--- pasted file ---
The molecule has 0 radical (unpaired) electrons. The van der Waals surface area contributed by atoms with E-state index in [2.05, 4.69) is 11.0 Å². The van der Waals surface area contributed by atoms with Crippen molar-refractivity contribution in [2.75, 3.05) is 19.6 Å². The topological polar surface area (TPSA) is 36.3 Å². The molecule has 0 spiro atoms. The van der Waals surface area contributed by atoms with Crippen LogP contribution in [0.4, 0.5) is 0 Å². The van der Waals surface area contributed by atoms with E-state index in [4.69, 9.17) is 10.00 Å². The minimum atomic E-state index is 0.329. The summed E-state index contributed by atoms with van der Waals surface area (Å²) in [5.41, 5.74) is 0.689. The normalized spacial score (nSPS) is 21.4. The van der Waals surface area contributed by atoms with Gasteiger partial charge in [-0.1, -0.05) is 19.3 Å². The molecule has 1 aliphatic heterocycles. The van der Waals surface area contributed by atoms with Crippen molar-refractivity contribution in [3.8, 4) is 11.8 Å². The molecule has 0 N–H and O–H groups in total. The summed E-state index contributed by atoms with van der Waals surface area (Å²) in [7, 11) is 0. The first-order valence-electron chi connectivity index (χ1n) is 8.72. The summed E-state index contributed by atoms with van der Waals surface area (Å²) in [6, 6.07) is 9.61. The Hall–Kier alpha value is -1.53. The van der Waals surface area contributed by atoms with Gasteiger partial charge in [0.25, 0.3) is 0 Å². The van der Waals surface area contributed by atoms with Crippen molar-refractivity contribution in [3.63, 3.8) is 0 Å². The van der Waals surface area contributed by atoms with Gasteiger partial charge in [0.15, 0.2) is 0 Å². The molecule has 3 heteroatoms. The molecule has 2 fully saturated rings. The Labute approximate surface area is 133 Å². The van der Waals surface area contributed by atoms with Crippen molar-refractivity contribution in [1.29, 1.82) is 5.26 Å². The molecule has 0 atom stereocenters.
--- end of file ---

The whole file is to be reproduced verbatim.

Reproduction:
The molecule has 0 radical (unpaired) electrons. The van der Waals surface area contributed by atoms with E-state index in [2.05, 4.69) is 11.0 Å². The van der Waals surface area contributed by atoms with Crippen molar-refractivity contribution in [2.75, 3.05) is 19.6 Å². The topological polar surface area (TPSA) is 36.3 Å². The molecule has 0 spiro atoms. The van der Waals surface area contributed by atoms with Crippen LogP contribution in [0.4, 0.5) is 0 Å². The van der Waals surface area contributed by atoms with E-state index in [4.69, 9.17) is 10.00 Å². The minimum atomic E-state index is 0.329. The summed E-state index contributed by atoms with van der Waals surface area (Å²) in [5.41, 5.74) is 0.689. The normalized spacial score (nSPS) is 21.4. The van der Waals surface area contributed by atoms with Gasteiger partial charge in [-0.1, -0.05) is 19.3 Å². The molecule has 1 aliphatic heterocycles. The van der Waals surface area contributed by atoms with Crippen molar-refractivity contribution in [3.8, 4) is 11.8 Å². The molecule has 0 N–H and O–H groups in total. The summed E-state index contributed by atoms with van der Waals surface area (Å²) in [7, 11) is 0. The first-order valence-electron chi connectivity index (χ1n) is 8.72. The summed E-state index contributed by atoms with van der Waals surface area (Å²) in [6, 6.07) is 9.61. The Hall–Kier alpha value is -1.53. The van der Waals surface area contributed by atoms with Gasteiger partial charge in [0.25, 0.3) is 0 Å². The van der Waals surface area contributed by atoms with Crippen molar-refractivity contribution in [3.63, 3.8) is 0 Å². The van der Waals surface area contributed by atoms with Gasteiger partial charge in [0.15, 0.2) is 0 Å². The molecule has 3 heteroatoms. The molecule has 2 fully saturated rings. The Labute approximate surface area is 133 Å². The van der Waals surface area contributed by atoms with Crippen molar-refractivity contribution in [1.29, 1.82) is 5.26 Å². The molecule has 0 atom stereocenters.